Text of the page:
Yay for mucilage. Have you ever cooked okra? or Cactus paddles? Honeys, along with other mushrooms like Amanita, Lactarius and fried chicken mushrooms give off mucilage when cooked in liquid. To avoid this, blanch the honey mushrooms in salted water before adding to a pickle liquid, or dehydrate them.
People around the world have been enjoying honey mushrooms regardless of the mucilaginous qualities for years though. Packed in pickling jars they can be a little snotty, if they aren’t blanched first, but if you cook them in something like a soup or broth they will thicken it nicely, which means you can add them to soups almost like roux, or okra.
I should mention, when possible I like to serve honey mushroom caps whole, or if they’re really large, halved or quartered, they just look better, and taste better like that. The long stems can be reserved for duxelles or broth, etc.
Boiling and freezing
Lots of possibilities here, but the most tried and true is probably boiling and freezing. Boiling is common in Eastern Europe where honeys, known as Pidpenky there, are heavily consumed. See my quick tutorial video on how I do that. To boil them, I bring a pot of lightly salted water to a rolling boil, and cook the honeys until they’re wilted, this will take about 4-5 minutes at a rolling boil. After the mushrooms are visibly wilted and I can see they’re cooked, I drain them, rinse with cold water to cool, lay them out to dry on a tray, then vacuum seal in 8-16 oz portions until I need them.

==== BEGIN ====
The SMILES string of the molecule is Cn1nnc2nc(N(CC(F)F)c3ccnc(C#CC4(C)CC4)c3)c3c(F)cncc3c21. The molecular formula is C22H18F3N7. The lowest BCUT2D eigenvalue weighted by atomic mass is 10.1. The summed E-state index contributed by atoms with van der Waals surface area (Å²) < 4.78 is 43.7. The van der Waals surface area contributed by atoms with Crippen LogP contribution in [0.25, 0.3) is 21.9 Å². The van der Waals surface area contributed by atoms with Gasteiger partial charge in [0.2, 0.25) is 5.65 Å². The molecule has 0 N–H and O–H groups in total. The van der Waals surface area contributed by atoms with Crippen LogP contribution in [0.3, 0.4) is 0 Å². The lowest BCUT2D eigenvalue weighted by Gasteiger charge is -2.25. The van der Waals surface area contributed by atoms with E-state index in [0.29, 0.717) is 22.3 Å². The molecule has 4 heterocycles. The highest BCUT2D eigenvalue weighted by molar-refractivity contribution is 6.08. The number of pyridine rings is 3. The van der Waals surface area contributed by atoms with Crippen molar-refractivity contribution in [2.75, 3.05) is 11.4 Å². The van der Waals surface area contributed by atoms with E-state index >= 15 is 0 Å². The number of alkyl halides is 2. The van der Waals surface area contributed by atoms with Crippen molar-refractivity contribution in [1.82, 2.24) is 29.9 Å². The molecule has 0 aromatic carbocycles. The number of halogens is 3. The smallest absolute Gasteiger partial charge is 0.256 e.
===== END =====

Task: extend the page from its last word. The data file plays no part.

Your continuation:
Honeys also dry well, and are a common ingredient in the Christmas eve soup some of my friends from Russia and The Ukraine make. To dry them, slice the caps and dry at 150 F for 8 hours, or until they’re bone dry. Typically I let mine go overnight.
Honey Mushroom Recipes